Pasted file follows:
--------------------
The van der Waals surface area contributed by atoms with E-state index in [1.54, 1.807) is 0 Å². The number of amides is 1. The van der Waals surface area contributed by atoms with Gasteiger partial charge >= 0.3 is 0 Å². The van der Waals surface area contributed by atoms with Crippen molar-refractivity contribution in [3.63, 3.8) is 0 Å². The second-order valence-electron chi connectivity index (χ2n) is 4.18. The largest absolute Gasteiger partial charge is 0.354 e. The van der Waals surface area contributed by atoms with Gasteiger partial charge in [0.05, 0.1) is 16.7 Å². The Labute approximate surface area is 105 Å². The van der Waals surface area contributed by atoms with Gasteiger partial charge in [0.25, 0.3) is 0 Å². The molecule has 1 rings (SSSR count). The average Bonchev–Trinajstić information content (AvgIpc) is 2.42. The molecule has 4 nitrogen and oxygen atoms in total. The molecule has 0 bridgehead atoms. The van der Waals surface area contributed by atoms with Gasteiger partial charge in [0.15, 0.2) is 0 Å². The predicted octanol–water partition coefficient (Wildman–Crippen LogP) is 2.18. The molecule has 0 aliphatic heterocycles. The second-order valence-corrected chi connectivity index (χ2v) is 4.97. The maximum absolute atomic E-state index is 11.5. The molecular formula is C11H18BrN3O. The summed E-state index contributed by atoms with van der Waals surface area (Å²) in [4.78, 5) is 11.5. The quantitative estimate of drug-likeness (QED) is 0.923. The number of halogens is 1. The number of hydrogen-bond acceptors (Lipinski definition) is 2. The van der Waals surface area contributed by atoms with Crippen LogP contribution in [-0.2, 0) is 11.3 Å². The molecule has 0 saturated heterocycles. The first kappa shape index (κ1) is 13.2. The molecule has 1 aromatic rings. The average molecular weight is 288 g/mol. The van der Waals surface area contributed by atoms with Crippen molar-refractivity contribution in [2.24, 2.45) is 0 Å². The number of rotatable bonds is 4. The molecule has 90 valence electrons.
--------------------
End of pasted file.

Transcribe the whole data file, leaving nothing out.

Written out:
The van der Waals surface area contributed by atoms with E-state index in [1.54, 1.807) is 0 Å². The number of amides is 1. The van der Waals surface area contributed by atoms with Gasteiger partial charge >= 0.3 is 0 Å². The van der Waals surface area contributed by atoms with Crippen molar-refractivity contribution in [3.63, 3.8) is 0 Å². The second-order valence-electron chi connectivity index (χ2n) is 4.18. The largest absolute Gasteiger partial charge is 0.354 e. The van der Waals surface area contributed by atoms with Gasteiger partial charge in [0.05, 0.1) is 16.7 Å². The Labute approximate surface area is 105 Å². The van der Waals surface area contributed by atoms with Gasteiger partial charge in [0.25, 0.3) is 0 Å². The molecule has 1 rings (SSSR count). The average Bonchev–Trinajstić information content (AvgIpc) is 2.42. The molecule has 4 nitrogen and oxygen atoms in total. The molecule has 0 bridgehead atoms. The van der Waals surface area contributed by atoms with Gasteiger partial charge in [0.15, 0.2) is 0 Å². The predicted octanol–water partition coefficient (Wildman–Crippen LogP) is 2.18. The molecule has 0 aliphatic heterocycles. The second-order valence-corrected chi connectivity index (χ2v) is 4.97. The maximum absolute atomic E-state index is 11.5. The molecular formula is C11H18BrN3O. The summed E-state index contributed by atoms with van der Waals surface area (Å²) in [4.78, 5) is 11.5. The quantitative estimate of drug-likeness (QED) is 0.923. The number of halogens is 1. The number of hydrogen-bond acceptors (Lipinski definition) is 2. The van der Waals surface area contributed by atoms with Crippen LogP contribution in [-0.2, 0) is 11.3 Å². The molecule has 0 saturated heterocycles. The first kappa shape index (κ1) is 13.2. The molecule has 1 aromatic rings. The average molecular weight is 288 g/mol. The van der Waals surface area contributed by atoms with Crippen molar-refractivity contribution in [2.24, 2.45) is 0 Å². The number of rotatable bonds is 4. The molecule has 90 valence electrons.